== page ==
However. Yes, 3rds above and 3rds below are good. But you probably won't get through a whole song without swapping between the two!

  • Thanks that's helpful. One of my use cases is recorders, where higher notes can dominate too much, so "rules" for harmonies below are of particular interest. Also, in Am, the 3rd below gives F, which is a minor 6th again the Am triad. This seems like it should be an "avoid," but I seem to remember it sounding OK. So "let your ears decide," I guess? Jul 9, 2022 at 18:10
  • F under A is quite a clash if the chord is Am. You could go Melodic Minor though. F# is pretty!
    – Laurence
    Jul 10, 2022 at 14:18

What am I missing here please?

You are able to figure out what the resulting chords are, no problem there. But you're supposed to listen to it and keep what you like. :) If you don't want to make the C chord a C6, then don't add an A vocal harmony, add something else.

There are basically two styles for creating backing vocal harmonies:

  • (A) Follow the steps of the melody along the scale, at a distance of a fixed interval. Change the interval if it's necessary for the chord you want to create, or keep a fixed interval if you like the way it sounds. Style A in its simplest mechanical form only needs to know the melody, a scale and a set of intervals.
  • (B) Do not follow the steps of the melody. Backing vocals sing chords like an organ chord or synth pad. Lead melody goes up and down, but backing vocals only change pitch when the backing chord changes. Style B needs information about backing chord changes.

Notation examples of the two. First, style A, lead melody in black, harmony notes in blue.

vocal harmony style A - intervals

Then style B, harmony notes shown in green.

vocal harmony style B - chord tones

Style B seems to be used more in rock music, and style A more in pop/jazz. In style B, sometimes the lead melody notes can even overlap with the backing voices, and when the lead melody steps up and down, there can be close intervals like seconds etc. In traditional classical styles this would probably have been frowned upon, but I think it can be a nice effect and is really a matter of taste.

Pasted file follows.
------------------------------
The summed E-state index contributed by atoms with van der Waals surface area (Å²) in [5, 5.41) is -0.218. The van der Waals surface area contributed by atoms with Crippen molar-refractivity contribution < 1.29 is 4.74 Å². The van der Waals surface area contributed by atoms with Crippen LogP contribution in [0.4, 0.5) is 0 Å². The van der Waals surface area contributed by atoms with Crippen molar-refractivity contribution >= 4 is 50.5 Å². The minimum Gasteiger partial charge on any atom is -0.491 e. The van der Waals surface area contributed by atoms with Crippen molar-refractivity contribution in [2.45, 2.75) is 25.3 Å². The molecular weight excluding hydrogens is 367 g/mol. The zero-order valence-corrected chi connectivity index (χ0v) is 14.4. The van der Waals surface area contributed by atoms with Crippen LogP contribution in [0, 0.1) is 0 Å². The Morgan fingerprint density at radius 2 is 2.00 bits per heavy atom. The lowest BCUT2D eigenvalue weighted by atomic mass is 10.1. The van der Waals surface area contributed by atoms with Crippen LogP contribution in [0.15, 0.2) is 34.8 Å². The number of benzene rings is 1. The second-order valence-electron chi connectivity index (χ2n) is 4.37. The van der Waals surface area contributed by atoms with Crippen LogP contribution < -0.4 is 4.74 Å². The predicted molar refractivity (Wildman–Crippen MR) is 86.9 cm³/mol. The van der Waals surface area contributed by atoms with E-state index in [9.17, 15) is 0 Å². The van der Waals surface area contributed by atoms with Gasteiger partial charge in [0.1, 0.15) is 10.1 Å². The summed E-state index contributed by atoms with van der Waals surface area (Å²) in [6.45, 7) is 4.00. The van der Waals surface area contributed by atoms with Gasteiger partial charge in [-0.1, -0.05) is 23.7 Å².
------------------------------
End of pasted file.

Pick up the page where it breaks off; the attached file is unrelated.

There's also a combination of the two: sing tones of the written backing chords only, but move to a higher or lower chord tone, if the melody steps on your current note.

If you look at vocal harmonizer effect devices, they are divided in these two categories. There are scale-based harmonizers where you set a scale and supply the lead vocal into an audio input. And then there are chord-based harmonizers with a lead vocal input and a backing chords input, where you connect e.g. a guitar that plays chords. Some harmonizers have hybrid modes where you set a default scale (by specifying a key), but you can override or augment it by playing chords.

  • This is very helpful, and I will reflect on what you have written. I didn't even know vocal harmonizers existed, so that's certainly something to check out. One thing you wrote confuses me though: you said style B only needs to know the melody and scale, but you also described style B as changing pitch when the backing chord changes. So are you saying that it doesn't matter what the chords are, as long as the backing vocals change pitch somehow at the time a chord change happens, or something else? Jul 9, 2022 at 18:22
  • 1
    @RobinAndrews I had A and B the wrong way around in that sentence, I fixed the mistake now. :) Jul 9, 2022 at 18:40